Lamivudine treatment is beneficial in patients with severely decompensated cirrhosis and actively replicating hepatitis B infection awaiting liver transplantation: A comparative study using a matched, untreated cohort

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Abstract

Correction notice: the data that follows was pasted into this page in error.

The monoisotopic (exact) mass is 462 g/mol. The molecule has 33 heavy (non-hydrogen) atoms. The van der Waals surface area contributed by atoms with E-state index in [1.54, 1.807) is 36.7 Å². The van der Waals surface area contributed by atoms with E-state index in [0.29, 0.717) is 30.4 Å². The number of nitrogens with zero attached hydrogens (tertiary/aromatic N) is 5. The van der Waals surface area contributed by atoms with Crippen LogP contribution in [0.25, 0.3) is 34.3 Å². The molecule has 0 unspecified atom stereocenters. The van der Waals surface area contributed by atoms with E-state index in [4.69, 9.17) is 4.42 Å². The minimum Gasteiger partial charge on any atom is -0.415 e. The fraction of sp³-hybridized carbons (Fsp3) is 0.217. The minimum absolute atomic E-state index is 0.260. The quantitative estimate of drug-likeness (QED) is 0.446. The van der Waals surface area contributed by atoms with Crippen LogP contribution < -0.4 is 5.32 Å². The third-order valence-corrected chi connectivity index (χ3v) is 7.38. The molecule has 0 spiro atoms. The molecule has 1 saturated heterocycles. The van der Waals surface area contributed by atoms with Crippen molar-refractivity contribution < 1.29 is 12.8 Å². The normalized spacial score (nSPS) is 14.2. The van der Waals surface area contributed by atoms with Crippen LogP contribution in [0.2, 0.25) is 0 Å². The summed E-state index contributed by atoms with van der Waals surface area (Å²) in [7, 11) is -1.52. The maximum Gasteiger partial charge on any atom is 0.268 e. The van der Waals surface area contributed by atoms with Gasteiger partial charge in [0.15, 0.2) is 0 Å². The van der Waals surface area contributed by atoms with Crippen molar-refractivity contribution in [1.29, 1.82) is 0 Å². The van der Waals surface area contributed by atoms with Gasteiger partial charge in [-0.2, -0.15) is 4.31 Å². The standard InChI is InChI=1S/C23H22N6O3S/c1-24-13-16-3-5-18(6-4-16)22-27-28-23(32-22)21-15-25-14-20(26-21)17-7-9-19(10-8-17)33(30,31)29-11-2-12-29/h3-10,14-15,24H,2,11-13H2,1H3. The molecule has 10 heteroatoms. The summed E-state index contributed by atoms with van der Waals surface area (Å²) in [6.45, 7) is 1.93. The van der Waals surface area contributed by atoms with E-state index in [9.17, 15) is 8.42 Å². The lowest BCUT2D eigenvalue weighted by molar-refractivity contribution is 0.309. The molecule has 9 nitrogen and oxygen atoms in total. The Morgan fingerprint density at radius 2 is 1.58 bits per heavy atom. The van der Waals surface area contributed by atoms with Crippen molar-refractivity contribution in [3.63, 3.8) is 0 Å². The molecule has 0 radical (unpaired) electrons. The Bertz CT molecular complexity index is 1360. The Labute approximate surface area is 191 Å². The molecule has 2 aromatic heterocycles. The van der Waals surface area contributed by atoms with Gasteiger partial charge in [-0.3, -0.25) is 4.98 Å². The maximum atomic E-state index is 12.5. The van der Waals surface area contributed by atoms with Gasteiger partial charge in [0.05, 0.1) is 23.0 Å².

Uncontrolled studies have suggested a beneficial effect of lamivudine in patients with decompensated cirrhosis caused by replicating hepatitis B virus (HBV). We analyzed the outcome of lamivudine treatment in 23 consecutive patients with severely decompensated HBV-cirrhosis defined as a Child-Pugh-Turcotte (CPT) score of ≥10, and compared with a historical untreated control group of 23 patients matched for age, gender, and baseline CPT score. Significant clinical response, defined as a decrease in the CPT score by ≥3 points, was observed in 14 of 23 (60.9%) treated patients versus none of the controls (P < .0001). The median change in CPT scores was −3.0 (range, −6 to +3) in the treated group versus +1.0 in the controls (range, −1 to +2) (P = .016). Orthotopic liver transplantation (OLT) was performed in 34.8% of treated patients (median, 3.5; range, 1-32 months), versus 73.9% of controls (median, 3.0; range, 1-14 months) (P = .04). Excluding transplanted patients, there were no deaths in the treated group versus 6 deaths in the control group (P = .009). Time to death or OLT was significantly longer in treated patients than in controls (P < .001). Two patients developed lamivudine resistance after 9 and 12 months, respectively. Our results suggest that lamivudine significantly improves hepatic function in over half of the patients with decompensated cirrhosis and replicating HBV, and may confer a survival advantage. However, the small sample size and the use of a retrospective control cohort preclude drawing definitive conclusions. Expedited OLT remains the only viable treatment for lamivudine nonresponders.

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